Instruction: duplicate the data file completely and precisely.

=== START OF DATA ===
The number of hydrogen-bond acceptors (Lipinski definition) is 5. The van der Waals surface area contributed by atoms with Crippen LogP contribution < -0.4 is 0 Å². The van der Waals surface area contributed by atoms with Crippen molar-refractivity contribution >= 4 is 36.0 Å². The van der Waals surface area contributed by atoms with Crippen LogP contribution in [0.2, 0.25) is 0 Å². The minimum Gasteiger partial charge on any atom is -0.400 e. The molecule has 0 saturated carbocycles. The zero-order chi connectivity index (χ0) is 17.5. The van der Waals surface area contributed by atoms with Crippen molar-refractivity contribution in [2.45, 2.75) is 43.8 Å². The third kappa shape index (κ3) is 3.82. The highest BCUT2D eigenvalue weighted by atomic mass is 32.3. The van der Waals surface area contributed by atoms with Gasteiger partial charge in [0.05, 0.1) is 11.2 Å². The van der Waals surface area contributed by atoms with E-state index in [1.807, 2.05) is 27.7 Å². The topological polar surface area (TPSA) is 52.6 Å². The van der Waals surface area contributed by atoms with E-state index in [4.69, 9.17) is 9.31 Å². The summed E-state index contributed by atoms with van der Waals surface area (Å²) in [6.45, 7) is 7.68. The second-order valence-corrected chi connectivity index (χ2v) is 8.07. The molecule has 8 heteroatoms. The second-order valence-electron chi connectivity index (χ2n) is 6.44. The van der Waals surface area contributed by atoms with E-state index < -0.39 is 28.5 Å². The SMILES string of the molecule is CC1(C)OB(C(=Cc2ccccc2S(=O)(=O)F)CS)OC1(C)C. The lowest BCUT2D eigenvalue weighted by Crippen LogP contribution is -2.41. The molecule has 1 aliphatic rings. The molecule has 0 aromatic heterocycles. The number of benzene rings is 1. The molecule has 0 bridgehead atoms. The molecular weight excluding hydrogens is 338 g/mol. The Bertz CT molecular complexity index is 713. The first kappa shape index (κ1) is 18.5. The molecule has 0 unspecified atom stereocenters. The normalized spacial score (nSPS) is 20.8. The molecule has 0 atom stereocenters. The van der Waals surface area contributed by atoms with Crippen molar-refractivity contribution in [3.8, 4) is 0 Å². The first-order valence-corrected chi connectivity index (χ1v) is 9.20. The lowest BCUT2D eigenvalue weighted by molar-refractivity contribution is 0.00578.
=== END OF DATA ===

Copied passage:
The number of hydrogen-bond acceptors (Lipinski definition) is 5. The van der Waals surface area contributed by atoms with Crippen LogP contribution < -0.4 is 0 Å². The van der Waals surface area contributed by atoms with Crippen molar-refractivity contribution >= 4 is 36.0 Å². The van der Waals surface area contributed by atoms with Crippen LogP contribution in [0.2, 0.25) is 0 Å². The minimum Gasteiger partial charge on any atom is -0.400 e. The molecule has 0 saturated carbocycles. The zero-order chi connectivity index (χ0) is 17.5. The van der Waals surface area contributed by atoms with Crippen molar-refractivity contribution in [2.45, 2.75) is 43.8 Å². The third kappa shape index (κ3) is 3.82. The highest BCUT2D eigenvalue weighted by atomic mass is 32.3. The van der Waals surface area contributed by atoms with Gasteiger partial charge in [0.05, 0.1) is 11.2 Å². The van der Waals surface area contributed by atoms with E-state index in [1.807, 2.05) is 27.7 Å². The topological polar surface area (TPSA) is 52.6 Å². The van der Waals surface area contributed by atoms with E-state index in [4.69, 9.17) is 9.31 Å². The summed E-state index contributed by atoms with van der Waals surface area (Å²) in [6.45, 7) is 7.68. The second-order valence-corrected chi connectivity index (χ2v) is 8.07. The molecule has 8 heteroatoms. The second-order valence-electron chi connectivity index (χ2n) is 6.44. The van der Waals surface area contributed by atoms with E-state index < -0.39 is 28.5 Å². The SMILES string of the molecule is CC1(C)OB(C(=Cc2ccccc2S(=O)(=O)F)CS)OC1(C)C. The lowest BCUT2D eigenvalue weighted by Crippen LogP contribution is -2.41. The molecule has 1 aliphatic rings. The molecule has 0 aromatic heterocycles. The number of benzene rings is 1. The molecule has 0 bridgehead atoms. The molecular weight excluding hydrogens is 338 g/mol. The Bertz CT molecular complexity index is 713. The first kappa shape index (κ1) is 18.5. The molecule has 0 unspecified atom stereocenters. The normalized spacial score (nSPS) is 20.8. The molecule has 0 atom stereocenters. The van der Waals surface area contributed by atoms with Crippen molar-refractivity contribution in [3.8, 4) is 0 Å². The first-order valence-corrected chi connectivity index (χ1v) is 9.20. The lowest BCUT2D eigenvalue weighted by molar-refractivity contribution is 0.00578.